I could have sworn I saw a recipe recently for baked sweet potatoes topped with zucchini and other goodies but now it's lost in the ether of the Internet. What I did find was a recipe for sweet potato zucchini casserole and it was amazing! I didn't have turkey or mozzarella cheese when I made mine so I winged it with sausage and mexican blend cheese. Delicious. I also doubled the garlic and cheese from the original recipe because let's be real. 

 It looks even better than this when it's fresh from the oven and not my leftover lunch four days later.

It looks even better than this when it's fresh from the oven and not my leftover lunch four days later.

Sweet Potato Zucchini Casserole


  • 1 tablespoon oil of choice (coconut, olive, vegetable)
  • 2 medium zucchinis, diced
  • 1 lb ground turkey (or Jimmy Dean sausage)
  • 1 onion, chopped
  • 2 garlic cloves, minced
  • Salt and ground black pepper to taste
  • 1 cup tomato sauce or spaghetti sauce
  • 2 medium sweet potatoes, sliced (A mandolin slicer is great for this.)
  • 1 cup mozzarella cheese, shredded (or Mexican shredded cheese)
  • Fresh parsley, chopped (optional if you wanna be fancy)


  1. Preheat oven to 350 degrees F.
  2. In a medium skillet, heat 1 tbs of oil over medium high heat.
  3. Add zucchini, salt and pepper. Stir occasionally and cook for about 5 minutes. Set aside.
  4. In the same skillet, add onions, garlic and cook until the onions are softened.
  5. Add the ground meat and cook until no longer pink, making sure to break apart the meat with a spoon as it cooks.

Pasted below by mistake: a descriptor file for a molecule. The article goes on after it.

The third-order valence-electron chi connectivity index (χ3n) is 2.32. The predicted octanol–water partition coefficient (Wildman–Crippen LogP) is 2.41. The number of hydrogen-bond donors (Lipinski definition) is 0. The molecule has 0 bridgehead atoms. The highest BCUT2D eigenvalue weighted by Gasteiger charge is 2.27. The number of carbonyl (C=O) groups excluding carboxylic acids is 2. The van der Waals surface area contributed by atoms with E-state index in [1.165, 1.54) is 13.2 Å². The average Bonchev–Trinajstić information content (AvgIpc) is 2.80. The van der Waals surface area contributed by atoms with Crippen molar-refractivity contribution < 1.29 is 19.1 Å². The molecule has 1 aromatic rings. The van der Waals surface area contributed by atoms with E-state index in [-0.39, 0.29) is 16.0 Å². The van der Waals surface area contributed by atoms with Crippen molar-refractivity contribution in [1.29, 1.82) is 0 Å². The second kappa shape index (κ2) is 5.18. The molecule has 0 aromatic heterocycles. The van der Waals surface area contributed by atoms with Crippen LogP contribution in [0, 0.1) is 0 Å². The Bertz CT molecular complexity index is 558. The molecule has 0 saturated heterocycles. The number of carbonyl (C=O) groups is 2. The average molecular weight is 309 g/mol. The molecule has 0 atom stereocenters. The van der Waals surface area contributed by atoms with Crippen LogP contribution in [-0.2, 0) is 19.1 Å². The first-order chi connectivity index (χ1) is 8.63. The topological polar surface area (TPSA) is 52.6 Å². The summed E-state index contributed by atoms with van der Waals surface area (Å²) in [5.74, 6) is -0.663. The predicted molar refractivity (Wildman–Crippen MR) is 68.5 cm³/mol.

6. Add tomato sauce, the cooked zucchini, salt and pepper. Cook for more 3-5 minutes.
  7. In a greased baking casserole place the slices of sweet potato in an even layer.
  8. Pour into baking dish the ground meat/zucchini mixture.
  9. Top with grated cheese.
  10. Bake for about 20-25 minutes or until the sweet potatoes are tender.
  11. Before serving sprinkle some fresh parsley.

Finding my bliss

I have always been a slightly anxious person. I think all those internet articles call it "high functioning anxiety." My doctor calls is general anxiety disorder.

I recall being in school and thinking how great it would be to be done with tests and essays and projects because then my stomach might not hurt so much every day. I wish I could go back in time to that girl and pat her on the head, "oh, Sugar ..."

I got pregnant in 2009 (#thanksobama). The pregnancy itself was pretty easy, despite a LOT of diabetes maintenance. Labor and delivery was lengthy but ultimately a huge success. I delivered a perfect human, surrounded by my loved ones. Everything was aces. 

And then I started crying, right about the time I had to go back to work. Ian was eight weeks old and all I wanted to do was hold him. I would walk to the daycare next door at lunch to nurse him and cry for 45 minutes every day. The lovely Hispanic women would just nod and lovingly hand me tissues. I would bring Ian home and sit in the recliner, nursing and weeping. Rich was dumbfounded. "You know he's ok, right? Like, everything is ok?" 

No, baby, everything is not ok. I'm going to have to give this child away again in the morning and it will rip my heart out of my chest. I am Not. OK. 

My therapist and I talked about trying Zoloft for postpartum depression. I started taking 50mg a day and things got much better. I remember the first time something was mildly stressful (like being 10 minutes late to something) and I didn't feel like I was going to throw up. "Woah! This must be how everyone else feels! This is amazing!"